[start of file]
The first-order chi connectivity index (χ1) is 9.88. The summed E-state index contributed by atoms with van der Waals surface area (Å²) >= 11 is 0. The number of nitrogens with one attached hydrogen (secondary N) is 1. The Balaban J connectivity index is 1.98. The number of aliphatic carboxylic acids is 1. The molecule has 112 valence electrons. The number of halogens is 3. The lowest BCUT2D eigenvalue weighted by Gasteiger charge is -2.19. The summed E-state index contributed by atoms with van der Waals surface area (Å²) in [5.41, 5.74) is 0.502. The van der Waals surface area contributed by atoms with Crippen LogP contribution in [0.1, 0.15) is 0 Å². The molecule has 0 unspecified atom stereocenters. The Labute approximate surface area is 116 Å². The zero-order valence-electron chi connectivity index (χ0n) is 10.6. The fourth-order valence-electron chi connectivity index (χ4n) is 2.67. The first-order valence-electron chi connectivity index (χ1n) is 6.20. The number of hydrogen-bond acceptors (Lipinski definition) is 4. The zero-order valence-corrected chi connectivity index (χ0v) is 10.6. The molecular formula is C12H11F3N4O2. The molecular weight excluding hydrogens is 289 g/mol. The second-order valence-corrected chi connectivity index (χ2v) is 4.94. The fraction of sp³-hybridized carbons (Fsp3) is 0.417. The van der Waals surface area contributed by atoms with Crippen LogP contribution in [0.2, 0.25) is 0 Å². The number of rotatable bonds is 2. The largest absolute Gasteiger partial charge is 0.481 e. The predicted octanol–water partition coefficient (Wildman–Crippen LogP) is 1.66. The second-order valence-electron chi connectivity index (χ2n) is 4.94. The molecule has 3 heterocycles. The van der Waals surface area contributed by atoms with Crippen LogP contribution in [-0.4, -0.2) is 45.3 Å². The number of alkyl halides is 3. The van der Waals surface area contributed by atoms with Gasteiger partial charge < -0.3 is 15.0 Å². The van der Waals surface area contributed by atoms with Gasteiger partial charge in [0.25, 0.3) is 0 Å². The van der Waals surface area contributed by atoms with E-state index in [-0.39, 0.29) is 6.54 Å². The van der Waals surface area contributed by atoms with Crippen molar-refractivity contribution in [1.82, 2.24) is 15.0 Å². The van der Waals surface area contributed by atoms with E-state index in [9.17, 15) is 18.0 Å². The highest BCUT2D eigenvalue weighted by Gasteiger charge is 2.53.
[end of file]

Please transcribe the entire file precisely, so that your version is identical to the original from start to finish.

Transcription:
The first-order chi connectivity index (χ1) is 9.88. The summed E-state index contributed by atoms with van der Waals surface area (Å²) >= 11 is 0. The number of nitrogens with one attached hydrogen (secondary N) is 1. The Balaban J connectivity index is 1.98. The number of aliphatic carboxylic acids is 1. The molecule has 112 valence electrons. The number of halogens is 3. The lowest BCUT2D eigenvalue weighted by Gasteiger charge is -2.19. The summed E-state index contributed by atoms with van der Waals surface area (Å²) in [5.41, 5.74) is 0.502. The van der Waals surface area contributed by atoms with Crippen LogP contribution in [0.1, 0.15) is 0 Å². The molecule has 0 unspecified atom stereocenters. The Labute approximate surface area is 116 Å². The zero-order valence-electron chi connectivity index (χ0n) is 10.6. The fourth-order valence-electron chi connectivity index (χ4n) is 2.67. The first-order valence-electron chi connectivity index (χ1n) is 6.20. The number of hydrogen-bond acceptors (Lipinski definition) is 4. The zero-order valence-corrected chi connectivity index (χ0v) is 10.6. The molecular formula is C12H11F3N4O2. The molecular weight excluding hydrogens is 289 g/mol. The second-order valence-corrected chi connectivity index (χ2v) is 4.94. The fraction of sp³-hybridized carbons (Fsp3) is 0.417. The van der Waals surface area contributed by atoms with Crippen LogP contribution in [0.2, 0.25) is 0 Å². The number of rotatable bonds is 2. The largest absolute Gasteiger partial charge is 0.481 e. The predicted octanol–water partition coefficient (Wildman–Crippen LogP) is 1.66. The second-order valence-electron chi connectivity index (χ2n) is 4.94. The molecule has 3 heterocycles. The van der Waals surface area contributed by atoms with Crippen LogP contribution in [-0.4, -0.2) is 45.3 Å². The number of alkyl halides is 3. The van der Waals surface area contributed by atoms with Gasteiger partial charge < -0.3 is 15.0 Å². The van der Waals surface area contributed by atoms with Gasteiger partial charge in [0.25, 0.3) is 0 Å². The van der Waals surface area contributed by atoms with E-state index in [-0.39, 0.29) is 6.54 Å². The van der Waals surface area contributed by atoms with Crippen molar-refractivity contribution in [1.82, 2.24) is 15.0 Å². The van der Waals surface area contributed by atoms with E-state index in [9.17, 15) is 18.0 Å². The highest BCUT2D eigenvalue weighted by Gasteiger charge is 2.53.